World Bulletin / News Desk
Pope Benedict surprised the world on Monday by saying he no longer had the mental and physical strength to cope with the demands of his ministry, becoming the first pontiff to step down since the Middle Ages and leaving his aides "incredulous".
The 85-year-old German-born Pope said he had noticed that his strength had deteriorated over recent months.
A Vatican spokesman said the Pope had not resigned because of "difficulties in the papacy" and the decision had been a surprise, indicating that even his closest aides were unaware that he was about to quit. The Pope does not fear schism in the Church after his resignation, the spokesman said.
The Pope's leadership of 1.2 billion Catholics has been beset by a child sexual abuse crisis that tarnished the Church, one address in which he upset Muslims and a scandal over the leaking of his private papers by his personal butler.
In a statement, the pope said in order to govern "...both strength of mind and body are necessary, strength which in the last few months, has deteriorated in me to the extent that I have had to recognise my incapacity to adequately fulfil the ministry entrusted to me.
"For this reason, and well aware of the seriousness of this act, with full freedom I declare that I renounce the ministry of Bishop of Rome, Successor of Saint Peter."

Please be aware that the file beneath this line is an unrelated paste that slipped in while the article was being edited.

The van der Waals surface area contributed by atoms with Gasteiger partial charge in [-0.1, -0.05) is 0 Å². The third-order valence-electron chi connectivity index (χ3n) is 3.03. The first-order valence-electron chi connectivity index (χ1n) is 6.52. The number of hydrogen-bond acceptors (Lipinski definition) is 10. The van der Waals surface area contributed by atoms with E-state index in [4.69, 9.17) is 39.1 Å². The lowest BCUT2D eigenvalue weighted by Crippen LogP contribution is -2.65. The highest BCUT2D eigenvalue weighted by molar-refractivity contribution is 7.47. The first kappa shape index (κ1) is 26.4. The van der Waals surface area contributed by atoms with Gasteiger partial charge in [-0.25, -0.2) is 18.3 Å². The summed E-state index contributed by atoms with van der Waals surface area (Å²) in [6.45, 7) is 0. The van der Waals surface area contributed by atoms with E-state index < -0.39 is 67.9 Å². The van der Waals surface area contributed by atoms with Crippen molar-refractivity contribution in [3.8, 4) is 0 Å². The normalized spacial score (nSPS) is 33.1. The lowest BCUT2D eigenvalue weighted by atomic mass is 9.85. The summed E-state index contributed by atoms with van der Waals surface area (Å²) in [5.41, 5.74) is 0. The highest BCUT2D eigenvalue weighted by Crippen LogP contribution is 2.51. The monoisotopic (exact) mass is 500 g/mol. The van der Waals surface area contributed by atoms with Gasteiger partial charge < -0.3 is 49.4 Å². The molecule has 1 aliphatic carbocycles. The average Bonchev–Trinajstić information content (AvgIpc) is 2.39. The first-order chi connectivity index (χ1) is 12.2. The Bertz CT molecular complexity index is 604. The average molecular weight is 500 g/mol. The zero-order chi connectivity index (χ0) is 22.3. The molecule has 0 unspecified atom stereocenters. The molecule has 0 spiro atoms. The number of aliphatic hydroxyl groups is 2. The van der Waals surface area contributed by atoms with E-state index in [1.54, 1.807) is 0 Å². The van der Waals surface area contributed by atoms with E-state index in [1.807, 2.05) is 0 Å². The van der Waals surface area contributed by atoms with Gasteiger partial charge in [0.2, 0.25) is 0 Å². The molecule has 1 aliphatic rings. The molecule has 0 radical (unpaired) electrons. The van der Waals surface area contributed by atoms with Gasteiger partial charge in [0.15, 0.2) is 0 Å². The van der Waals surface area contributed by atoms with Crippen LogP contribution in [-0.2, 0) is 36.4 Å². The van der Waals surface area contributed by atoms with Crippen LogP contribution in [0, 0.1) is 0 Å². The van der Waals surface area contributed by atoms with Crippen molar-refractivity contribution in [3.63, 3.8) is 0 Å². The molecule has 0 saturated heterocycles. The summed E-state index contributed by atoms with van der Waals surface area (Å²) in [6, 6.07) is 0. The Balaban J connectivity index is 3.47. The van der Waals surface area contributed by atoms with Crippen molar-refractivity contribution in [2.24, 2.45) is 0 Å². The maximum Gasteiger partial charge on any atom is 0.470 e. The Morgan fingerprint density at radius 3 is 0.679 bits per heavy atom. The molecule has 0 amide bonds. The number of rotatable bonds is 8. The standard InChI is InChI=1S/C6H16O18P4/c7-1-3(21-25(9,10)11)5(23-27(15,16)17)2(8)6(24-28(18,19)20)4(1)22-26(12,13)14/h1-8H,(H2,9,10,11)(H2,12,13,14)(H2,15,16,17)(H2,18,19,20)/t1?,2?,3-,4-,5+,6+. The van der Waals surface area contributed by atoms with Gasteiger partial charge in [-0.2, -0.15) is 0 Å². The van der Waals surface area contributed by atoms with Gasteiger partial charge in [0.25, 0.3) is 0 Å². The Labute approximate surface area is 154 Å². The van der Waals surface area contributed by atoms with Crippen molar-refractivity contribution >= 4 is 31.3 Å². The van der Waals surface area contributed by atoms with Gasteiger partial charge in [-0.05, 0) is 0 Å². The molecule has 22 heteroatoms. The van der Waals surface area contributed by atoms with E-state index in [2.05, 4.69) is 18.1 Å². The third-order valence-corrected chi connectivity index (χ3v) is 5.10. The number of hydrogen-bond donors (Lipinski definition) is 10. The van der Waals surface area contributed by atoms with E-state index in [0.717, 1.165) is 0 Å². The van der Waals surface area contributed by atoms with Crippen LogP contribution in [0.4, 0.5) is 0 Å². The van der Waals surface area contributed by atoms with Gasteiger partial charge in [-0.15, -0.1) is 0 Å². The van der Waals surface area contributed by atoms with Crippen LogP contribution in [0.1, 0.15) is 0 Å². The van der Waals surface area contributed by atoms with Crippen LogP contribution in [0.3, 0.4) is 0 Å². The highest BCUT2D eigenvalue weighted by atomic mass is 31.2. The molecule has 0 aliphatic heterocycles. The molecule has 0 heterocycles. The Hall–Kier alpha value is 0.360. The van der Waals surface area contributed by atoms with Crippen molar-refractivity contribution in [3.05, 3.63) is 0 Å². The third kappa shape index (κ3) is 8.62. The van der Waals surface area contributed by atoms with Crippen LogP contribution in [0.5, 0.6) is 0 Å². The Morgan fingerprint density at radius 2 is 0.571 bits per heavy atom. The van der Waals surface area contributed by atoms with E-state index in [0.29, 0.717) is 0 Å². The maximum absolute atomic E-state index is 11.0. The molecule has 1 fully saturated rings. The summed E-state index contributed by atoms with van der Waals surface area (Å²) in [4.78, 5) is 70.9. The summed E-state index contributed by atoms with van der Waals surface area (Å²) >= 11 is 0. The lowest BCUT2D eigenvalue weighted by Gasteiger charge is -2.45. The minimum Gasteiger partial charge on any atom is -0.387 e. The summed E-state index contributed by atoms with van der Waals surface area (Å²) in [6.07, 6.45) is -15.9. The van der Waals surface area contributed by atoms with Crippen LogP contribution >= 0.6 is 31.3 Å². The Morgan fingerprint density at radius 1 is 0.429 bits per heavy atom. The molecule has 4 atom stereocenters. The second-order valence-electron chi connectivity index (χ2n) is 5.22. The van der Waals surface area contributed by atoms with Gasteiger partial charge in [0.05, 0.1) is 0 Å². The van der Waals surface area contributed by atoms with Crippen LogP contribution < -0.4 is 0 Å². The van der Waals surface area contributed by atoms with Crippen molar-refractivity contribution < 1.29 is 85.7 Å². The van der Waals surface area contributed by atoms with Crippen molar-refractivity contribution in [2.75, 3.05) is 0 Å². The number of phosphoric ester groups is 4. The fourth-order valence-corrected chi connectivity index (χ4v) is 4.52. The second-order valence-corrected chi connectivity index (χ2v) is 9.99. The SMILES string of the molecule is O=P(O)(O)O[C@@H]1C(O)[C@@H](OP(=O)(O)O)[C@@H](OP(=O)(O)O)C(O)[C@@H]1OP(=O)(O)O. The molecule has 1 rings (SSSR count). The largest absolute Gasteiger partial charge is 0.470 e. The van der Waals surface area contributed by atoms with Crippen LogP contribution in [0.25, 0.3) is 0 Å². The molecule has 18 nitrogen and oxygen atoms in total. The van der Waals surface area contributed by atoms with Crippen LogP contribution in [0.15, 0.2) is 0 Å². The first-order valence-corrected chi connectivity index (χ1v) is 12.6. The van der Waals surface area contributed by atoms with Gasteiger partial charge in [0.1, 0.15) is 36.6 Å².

In recent months, the Pope has looked increasingly frail in public sometimes being helped to walk by those around him.
A Vatican spokesman said the pontiff would step down from 1900 GMT on Feb. 28, leaving the office vacant until a successor was chosen to Benedict who succeeded John Paul.
STRING OF SCANDALS
The child abuse scandals hounded most of his papacy. He ordered an official inquiry into abuse in Ireland, which led to the resignation of several bishops.
Scandal from a source much closer to home hit in 2012 when the pontiff's butler, responsible for dressing him and bringing him meals, was found to be the source of leaked documents alleging corruption in the Vatican's business dealings, causing an international furore.
His trip to Germany also prompted the first major crisis of his pontificate. In a university lecture he angered Muslims. After protests, the Pope later said he regretted any misunderstanding the speech caused.
In a move that was widely seen as conciliatory, in late 2006 he made a historic trip to predominantly Muslim Turkey and prayed in Istanbul's Blue Mosque with a Turkish Mufti.
But months later, former Iranian President Mohammad Khatami met the Pope and said wounds between Christians and Muslims were still "very deep" as a result of the Regensburg speech.Last Mod: 11 Şubat 2013, 14:40